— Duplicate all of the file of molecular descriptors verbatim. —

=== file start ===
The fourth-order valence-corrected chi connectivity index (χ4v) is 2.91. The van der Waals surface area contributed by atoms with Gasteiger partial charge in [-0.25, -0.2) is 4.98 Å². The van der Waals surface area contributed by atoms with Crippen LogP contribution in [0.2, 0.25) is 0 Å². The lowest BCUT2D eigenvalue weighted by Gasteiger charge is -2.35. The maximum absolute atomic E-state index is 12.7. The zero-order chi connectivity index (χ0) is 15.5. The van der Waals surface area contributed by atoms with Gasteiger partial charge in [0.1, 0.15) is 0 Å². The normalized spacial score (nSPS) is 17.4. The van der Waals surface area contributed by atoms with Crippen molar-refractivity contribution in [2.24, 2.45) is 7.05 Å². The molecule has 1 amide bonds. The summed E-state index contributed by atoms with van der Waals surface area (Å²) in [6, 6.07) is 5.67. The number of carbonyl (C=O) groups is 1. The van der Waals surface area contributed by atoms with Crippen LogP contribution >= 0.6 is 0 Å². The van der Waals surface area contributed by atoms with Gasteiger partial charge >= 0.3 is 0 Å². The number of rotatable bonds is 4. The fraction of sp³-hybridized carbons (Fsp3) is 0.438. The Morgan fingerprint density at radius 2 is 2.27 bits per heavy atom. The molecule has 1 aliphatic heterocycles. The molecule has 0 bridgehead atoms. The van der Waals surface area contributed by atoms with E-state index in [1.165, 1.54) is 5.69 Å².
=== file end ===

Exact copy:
The fourth-order valence-corrected chi connectivity index (χ4v) is 2.91. The van der Waals surface area contributed by atoms with Gasteiger partial charge in [-0.25, -0.2) is 4.98 Å². The van der Waals surface area contributed by atoms with Crippen LogP contribution in [0.2, 0.25) is 0 Å². The lowest BCUT2D eigenvalue weighted by Gasteiger charge is -2.35. The maximum absolute atomic E-state index is 12.7. The zero-order chi connectivity index (χ0) is 15.5. The van der Waals surface area contributed by atoms with Gasteiger partial charge in [0.1, 0.15) is 0 Å². The normalized spacial score (nSPS) is 17.4. The van der Waals surface area contributed by atoms with Crippen molar-refractivity contribution in [2.24, 2.45) is 7.05 Å². The molecule has 1 amide bonds. The summed E-state index contributed by atoms with van der Waals surface area (Å²) in [6, 6.07) is 5.67. The number of carbonyl (C=O) groups is 1. The van der Waals surface area contributed by atoms with Crippen LogP contribution >= 0.6 is 0 Å². The van der Waals surface area contributed by atoms with Gasteiger partial charge >= 0.3 is 0 Å². The number of rotatable bonds is 4. The fraction of sp³-hybridized carbons (Fsp3) is 0.438. The Morgan fingerprint density at radius 2 is 2.27 bits per heavy atom. The molecule has 1 aliphatic heterocycles. The molecule has 0 bridgehead atoms. The van der Waals surface area contributed by atoms with E-state index in [1.165, 1.54) is 5.69 Å².